According to a Bloomberg report last week, the major U.S. banks trimmed about $21 billion off their tax bills last year. With many of you dealing with tax refund sticker shock this tax season, I’ll bet you’re wondering what we got for our $21 billion?
In addition to massive payouts to shareholders via buybacks and dividend increases, U.S. banks are now beginning to hungrily eye each other.
About the same time Bloomberg released its report, BB&T Corp. (NYSE: BBT) announced it was buying SunTrust Banks (NYSE: STI) for $66 billion in cash and stock. It is the biggest bank merger in the past decade.
According to BB&T CEO Kelly King, the merger “provides the scale needed to compete and win in the rapidly evolving world of financial services.”
The combined bank would be the sixth largest in the U.S., with $442 billion in assets.
The move puts the combined BB&T-SunTrust just behind U.S. Bankcorp, but far behind the big four of JPMorgan Chase, Bank of America, Citigroup and Wells Fargo. For instance, Wells Fargo, the smallest U.S. megabank, has more than $1.9 trillion in assets.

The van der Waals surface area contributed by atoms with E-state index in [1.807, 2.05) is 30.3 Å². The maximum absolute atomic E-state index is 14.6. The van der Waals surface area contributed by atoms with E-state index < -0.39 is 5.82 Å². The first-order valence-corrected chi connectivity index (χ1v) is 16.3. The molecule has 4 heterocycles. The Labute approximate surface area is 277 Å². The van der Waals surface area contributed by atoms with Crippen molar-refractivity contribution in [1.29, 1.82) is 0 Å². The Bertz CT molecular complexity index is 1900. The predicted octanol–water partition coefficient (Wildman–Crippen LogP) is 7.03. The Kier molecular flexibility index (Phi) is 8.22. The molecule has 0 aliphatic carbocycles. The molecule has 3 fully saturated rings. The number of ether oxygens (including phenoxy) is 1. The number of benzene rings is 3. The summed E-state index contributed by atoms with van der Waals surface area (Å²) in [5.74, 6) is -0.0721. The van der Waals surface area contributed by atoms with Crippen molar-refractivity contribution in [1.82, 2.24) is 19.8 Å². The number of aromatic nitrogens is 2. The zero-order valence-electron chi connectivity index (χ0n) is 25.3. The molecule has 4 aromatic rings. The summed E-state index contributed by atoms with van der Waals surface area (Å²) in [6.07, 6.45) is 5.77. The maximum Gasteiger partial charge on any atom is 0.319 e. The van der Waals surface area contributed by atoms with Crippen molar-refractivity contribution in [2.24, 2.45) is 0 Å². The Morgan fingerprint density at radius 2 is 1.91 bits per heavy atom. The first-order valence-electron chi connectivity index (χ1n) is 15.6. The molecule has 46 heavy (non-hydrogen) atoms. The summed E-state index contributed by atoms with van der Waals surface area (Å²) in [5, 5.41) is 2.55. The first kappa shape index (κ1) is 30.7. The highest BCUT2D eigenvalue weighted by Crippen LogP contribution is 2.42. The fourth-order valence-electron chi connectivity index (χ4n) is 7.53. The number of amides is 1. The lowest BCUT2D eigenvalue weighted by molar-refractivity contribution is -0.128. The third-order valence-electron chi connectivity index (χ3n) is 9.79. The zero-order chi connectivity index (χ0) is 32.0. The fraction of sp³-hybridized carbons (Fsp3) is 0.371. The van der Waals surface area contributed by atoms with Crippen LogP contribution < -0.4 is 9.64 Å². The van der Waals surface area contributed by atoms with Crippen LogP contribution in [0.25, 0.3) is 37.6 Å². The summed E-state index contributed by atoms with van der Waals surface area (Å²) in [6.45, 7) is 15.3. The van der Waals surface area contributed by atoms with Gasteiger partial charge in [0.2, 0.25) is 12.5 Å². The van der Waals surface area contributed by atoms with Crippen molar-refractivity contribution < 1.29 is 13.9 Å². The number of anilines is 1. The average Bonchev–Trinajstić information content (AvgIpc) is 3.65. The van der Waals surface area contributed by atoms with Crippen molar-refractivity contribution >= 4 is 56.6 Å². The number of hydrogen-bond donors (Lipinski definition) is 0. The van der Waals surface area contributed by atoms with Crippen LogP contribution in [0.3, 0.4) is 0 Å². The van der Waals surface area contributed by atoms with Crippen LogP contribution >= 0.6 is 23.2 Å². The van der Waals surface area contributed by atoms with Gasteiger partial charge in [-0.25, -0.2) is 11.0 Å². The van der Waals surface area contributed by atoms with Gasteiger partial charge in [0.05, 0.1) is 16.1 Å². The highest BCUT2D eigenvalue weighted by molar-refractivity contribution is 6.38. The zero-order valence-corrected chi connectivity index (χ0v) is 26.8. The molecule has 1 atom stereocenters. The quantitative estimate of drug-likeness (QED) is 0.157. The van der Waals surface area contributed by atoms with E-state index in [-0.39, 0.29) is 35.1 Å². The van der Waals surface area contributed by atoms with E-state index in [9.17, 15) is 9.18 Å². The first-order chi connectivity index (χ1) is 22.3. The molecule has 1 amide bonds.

In addition to the Tax Cuts and Jobs Act of 2017, the major U.S. banks are being helped along their way toward merger mania by everyone’s favorite villain, the Federal Reserve.
According to a report in Barron’s, the Fed has changed the way it responds to merger objections and expansion plans. This so called “sea change” at the Fed was signaled last year when it approved Synovus Financial’s merger with FCB Financial and Cadence Bancorp ’s merger with State Bank Financial. Furthermore, the rollback of key provisions in Dodd-Frank is also a major contributing factor.
So, who’s next?
Which banks will be next to jump on the merger and acquisition bandwagon? Analysts began speculating the moment the BB&T-SunTrust news broke, and Synovus Financial and First Horizon National along with Independent Bank Group and Veritex Holdings have risen to the top of the speculation heap.
Other notable regional banks that could benefit from M&A activity include Ameris Bancorp, Renasant, South Shore Bank, and United Community Banks, according to financial services investment banking firm KBW.
So, while you are eyeing a smaller refund (or wondering how you were left with a tax bill for the first time ever this year), the major U.S. banks already have their “refunds.” And they’re using that money to grow even bigger.